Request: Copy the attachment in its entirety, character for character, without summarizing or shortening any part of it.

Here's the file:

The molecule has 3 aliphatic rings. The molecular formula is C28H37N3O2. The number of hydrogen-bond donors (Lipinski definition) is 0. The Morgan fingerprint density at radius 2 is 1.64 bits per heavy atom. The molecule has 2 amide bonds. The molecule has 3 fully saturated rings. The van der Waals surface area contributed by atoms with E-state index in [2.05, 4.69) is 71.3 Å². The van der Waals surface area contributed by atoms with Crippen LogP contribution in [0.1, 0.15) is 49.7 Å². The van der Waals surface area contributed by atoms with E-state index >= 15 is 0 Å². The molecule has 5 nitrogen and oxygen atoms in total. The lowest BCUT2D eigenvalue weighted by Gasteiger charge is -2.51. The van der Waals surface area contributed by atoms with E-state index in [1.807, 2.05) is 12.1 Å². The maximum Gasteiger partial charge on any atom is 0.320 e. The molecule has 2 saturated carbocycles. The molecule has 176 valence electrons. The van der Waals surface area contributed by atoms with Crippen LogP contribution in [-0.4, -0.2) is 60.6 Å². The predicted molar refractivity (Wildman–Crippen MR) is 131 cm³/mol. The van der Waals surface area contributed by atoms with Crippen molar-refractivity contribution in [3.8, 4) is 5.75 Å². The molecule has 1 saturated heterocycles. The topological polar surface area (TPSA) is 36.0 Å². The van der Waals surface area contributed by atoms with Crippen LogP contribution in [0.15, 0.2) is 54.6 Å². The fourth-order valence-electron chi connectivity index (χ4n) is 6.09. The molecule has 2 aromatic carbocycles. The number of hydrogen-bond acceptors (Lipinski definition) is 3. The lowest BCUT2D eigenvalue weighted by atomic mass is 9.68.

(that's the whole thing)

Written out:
The molecule has 3 aliphatic rings. The molecular formula is C28H37N3O2. The number of hydrogen-bond donors (Lipinski definition) is 0. The Morgan fingerprint density at radius 2 is 1.64 bits per heavy atom. The molecule has 2 amide bonds. The molecule has 3 fully saturated rings. The van der Waals surface area contributed by atoms with E-state index in [2.05, 4.69) is 71.3 Å². The van der Waals surface area contributed by atoms with Crippen LogP contribution in [0.1, 0.15) is 49.7 Å². The van der Waals surface area contributed by atoms with E-state index >= 15 is 0 Å². The molecule has 5 nitrogen and oxygen atoms in total. The lowest BCUT2D eigenvalue weighted by Gasteiger charge is -2.51. The van der Waals surface area contributed by atoms with E-state index in [1.807, 2.05) is 12.1 Å². The maximum Gasteiger partial charge on any atom is 0.320 e. The molecule has 2 saturated carbocycles. The molecule has 176 valence electrons. The van der Waals surface area contributed by atoms with Crippen LogP contribution in [-0.4, -0.2) is 60.6 Å². The predicted molar refractivity (Wildman–Crippen MR) is 131 cm³/mol. The van der Waals surface area contributed by atoms with Crippen molar-refractivity contribution in [3.8, 4) is 5.75 Å². The molecule has 1 saturated heterocycles. The topological polar surface area (TPSA) is 36.0 Å². The van der Waals surface area contributed by atoms with Crippen LogP contribution in [0.15, 0.2) is 54.6 Å². The fourth-order valence-electron chi connectivity index (χ4n) is 6.09. The molecule has 2 aromatic carbocycles. The number of hydrogen-bond acceptors (Lipinski definition) is 3. The lowest BCUT2D eigenvalue weighted by atomic mass is 9.68.